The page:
Under the federal health care act, employers with 50 or more full-time employees are required to offer health plans with “minimum essential coverage,” including access to federally approved contraception for women, without co-payments or deductibles.

Religious nonprofits can seek “accommodations” to be exempted from the contraceptive mandate by submitting a form or notification certifying the organization’s objection on religious grounds. Doing so transfers the administrative duties of providing contraception coverage from the employer to the insurance company or a third party, which takes over handling the claims.

But the nonprofits argue they should be exempted from the requirement altogether because they are still “being forced to facilitate access” to contraceptives they oppose. In this case, the religious groups object to emergency contraceptives, including the so-called morning-after-pill, and intrauterine devices, which they liken to so-called “abortifacients” — or drugs that induce an abortion. (Health experts and scientists have disputed that claim.)

That parenthetical statement really understates the matter. People are free to believe what they want, but when those beliefs are contradicted by objective reality, I’m not sure why the law needs to accommodate them. Too bad I’m not on the Supreme Court.

Anyway. I’ve been following the HBU/East Texas Baptist lawsuit from the beginning – see here, here, and here for the basics, and remember that the full Fifth Circuit – yes, that Fifth Circuit – refused to uphold the initial lower court ruling in HBU’s favor.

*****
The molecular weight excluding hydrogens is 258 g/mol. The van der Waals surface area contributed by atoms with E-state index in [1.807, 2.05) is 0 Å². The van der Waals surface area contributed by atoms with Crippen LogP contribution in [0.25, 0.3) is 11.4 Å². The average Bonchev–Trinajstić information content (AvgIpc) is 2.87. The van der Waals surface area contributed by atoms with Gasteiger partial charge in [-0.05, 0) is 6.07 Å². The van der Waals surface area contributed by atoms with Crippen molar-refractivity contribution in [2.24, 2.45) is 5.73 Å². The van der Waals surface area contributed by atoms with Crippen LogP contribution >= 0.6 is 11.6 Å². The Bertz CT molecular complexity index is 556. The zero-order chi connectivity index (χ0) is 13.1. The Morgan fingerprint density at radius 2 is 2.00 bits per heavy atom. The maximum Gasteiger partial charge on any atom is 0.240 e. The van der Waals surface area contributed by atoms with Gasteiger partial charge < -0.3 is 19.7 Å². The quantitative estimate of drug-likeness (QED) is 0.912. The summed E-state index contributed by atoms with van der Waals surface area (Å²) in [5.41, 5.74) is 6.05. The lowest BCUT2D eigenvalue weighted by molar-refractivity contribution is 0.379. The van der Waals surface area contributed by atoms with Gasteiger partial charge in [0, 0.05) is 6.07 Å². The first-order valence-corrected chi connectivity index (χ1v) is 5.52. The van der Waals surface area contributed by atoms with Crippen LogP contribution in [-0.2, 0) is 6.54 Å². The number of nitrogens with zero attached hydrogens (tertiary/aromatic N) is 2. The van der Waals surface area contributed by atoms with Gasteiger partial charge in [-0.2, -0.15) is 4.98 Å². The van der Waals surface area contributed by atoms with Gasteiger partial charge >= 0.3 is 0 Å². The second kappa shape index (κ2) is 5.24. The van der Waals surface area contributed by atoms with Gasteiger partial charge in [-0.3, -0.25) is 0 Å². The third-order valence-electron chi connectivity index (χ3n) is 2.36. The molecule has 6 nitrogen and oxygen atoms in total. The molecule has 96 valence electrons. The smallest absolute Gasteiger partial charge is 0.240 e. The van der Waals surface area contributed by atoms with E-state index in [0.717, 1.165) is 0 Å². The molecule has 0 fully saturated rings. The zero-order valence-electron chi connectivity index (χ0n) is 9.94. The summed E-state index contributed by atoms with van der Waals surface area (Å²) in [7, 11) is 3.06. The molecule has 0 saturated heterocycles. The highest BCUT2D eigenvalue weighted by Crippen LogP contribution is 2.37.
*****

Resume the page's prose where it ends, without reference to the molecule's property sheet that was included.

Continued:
Given the current composition of the Court, the fact that nearly every appeals court rejected the plaintiffs’ arguments, and the way things went with the HB2 case, there was a fair amount of optimism going into this one that the good guys would prevail. Unfortunately, it looks like perhaps the Bad Anthony Kennedy showed up for oral arguments.

In Burwell v. Hobby Lobby, the last major case brought by religious objectors to birth control, the Court’s five justice conservative majority effectively wrote the “substantially burden” requirement out of the law. As Justice Samuel Alito wrote for the Court in that case, the Hobby Lobby plaintiffs “sincerely believe that providing the insurance coverage demanded by the HHS regulations lies on the forbidden side of the line, and it is not for us to say that their religious beliefs are mistaken or insubstantial.”